Democratic committee members in Center City's Eighth Ward are being asked to sign declarations that they were "not offered anything of pecuniary value" to select State Sen. Larry Farnese as their leader.
The reason: FBI agents are asking questions.
The apparent cause of the investigation? Farnese spent $6,000 from his campaign account five months before the 2011 ward election to pay for a committeewoman's daughter's college semester abroad.
Three people connected to the ward election confirmed that they had been questioned by FBI agents.
Stephanie Singer, who stepped down as the Eighth Ward's leader in December 2011 as she prepared to be sworn in as a city commissioner, said agents questioned her about the election in December.
Two men who considered running for ward leader but backed out before the Dec. 7, 2011, election - Stephen Huntington and Gregg Kravitz - said they, too, had been questioned. Huntington was visited in December, Kravitz in February.
Gregory Harvey, an Eighth Ward cochairman and also a lawyer representing Farnese, said committee members had been told that "Sen. Farnese had arranged for the daughter of a member of the committee to have a scholarship to study abroad in a foreign country, and we infer that there had been an anonymous complaint that was done because of the election."
Harvey would not confirm that the FBI was investigating Farnese or name the committeewoman or her daughter.
Three people familiar with the matter identified the committeewoman as Ellen Chapman. Two of them pointed to a $6,000 payment from Friends of Farnese, the senator's political action committee, on July 8, 2011, to Bard College in Annandale, N.Y.
Farnese, who was elected without opposition, declined to comment Thursday. "I've been advised by my lawyers that at this time, I shouldn't discuss it," he said.
Patricia Hartman, a spokeswoman for the U.S. Attorney's Office in Philadelphia, said she could not confirm or deny the existence of an investigation.
Chapman did not respond to requests for comment. Stuart Patchen, her attorney, declined to comment.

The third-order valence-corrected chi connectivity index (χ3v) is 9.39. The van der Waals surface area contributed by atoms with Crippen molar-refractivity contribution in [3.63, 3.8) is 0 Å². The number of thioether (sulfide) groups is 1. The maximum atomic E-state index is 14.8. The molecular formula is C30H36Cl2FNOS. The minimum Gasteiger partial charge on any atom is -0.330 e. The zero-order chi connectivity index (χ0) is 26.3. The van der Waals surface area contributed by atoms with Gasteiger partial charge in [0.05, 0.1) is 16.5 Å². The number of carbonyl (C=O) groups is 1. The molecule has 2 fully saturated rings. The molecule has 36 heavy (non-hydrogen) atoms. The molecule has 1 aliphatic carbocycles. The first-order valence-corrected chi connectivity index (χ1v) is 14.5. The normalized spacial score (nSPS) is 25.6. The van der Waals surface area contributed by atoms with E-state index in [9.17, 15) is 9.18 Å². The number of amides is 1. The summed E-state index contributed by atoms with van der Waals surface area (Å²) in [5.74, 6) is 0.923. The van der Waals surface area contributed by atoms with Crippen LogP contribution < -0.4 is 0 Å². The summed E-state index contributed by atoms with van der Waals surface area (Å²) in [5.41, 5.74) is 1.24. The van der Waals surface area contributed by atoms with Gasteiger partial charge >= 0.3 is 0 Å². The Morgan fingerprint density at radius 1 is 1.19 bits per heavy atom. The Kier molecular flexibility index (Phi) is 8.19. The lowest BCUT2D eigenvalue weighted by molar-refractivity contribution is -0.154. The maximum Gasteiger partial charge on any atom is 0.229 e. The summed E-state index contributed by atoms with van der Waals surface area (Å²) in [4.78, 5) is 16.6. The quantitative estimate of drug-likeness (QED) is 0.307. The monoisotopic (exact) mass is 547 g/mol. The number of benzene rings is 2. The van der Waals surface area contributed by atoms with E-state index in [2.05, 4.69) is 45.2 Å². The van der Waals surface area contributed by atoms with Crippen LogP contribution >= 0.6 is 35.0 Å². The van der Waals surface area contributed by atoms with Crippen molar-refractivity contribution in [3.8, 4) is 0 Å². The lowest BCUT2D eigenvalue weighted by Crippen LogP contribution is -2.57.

Harvey said the ward's committee members had been asked to sign a "declaration" that they were "not offered anything of pecuniary value as consideration for supporting Lawrence Farnese in the ward election."
Harvey added that 40 people had agreed to sign and that most had done so. "No one has declined to agree," Harvey said.
Harvey would not say whether subpoenas had been issued or whether a federal grand jury was involved.
Singer said the FBI agents who questioned her asked about how ward elections are conducted. She said they did not ask about Chapman, who previously served as treasurer for her campaign.
Huntington and Kravitz would not discuss in detail what the agents asked about.
Farnese, a lawyer, was first elected to represent the Senate's First District in 2008 with the backing of then-State Sen. Vincent J. Fumo, a political patron who later served time in federal prison on public corruption charges.
Now seeking a third four-year term, Farnese appears to have a clear field.
There is no Republican candidate from the First District in the general election. And John Morley Jr. was removed from the April 26 Democratic primary ballot on March 31 after a Commonwealth Court judge ruled against him in a challenge to his nominating petitions.
Morley, who ran for the seat as a Democrat in 2000 and a Republican in 2004 and 2008, has appealed that decision to the state Supreme Court. Morley also was removed from the Democratic ballot in 2012.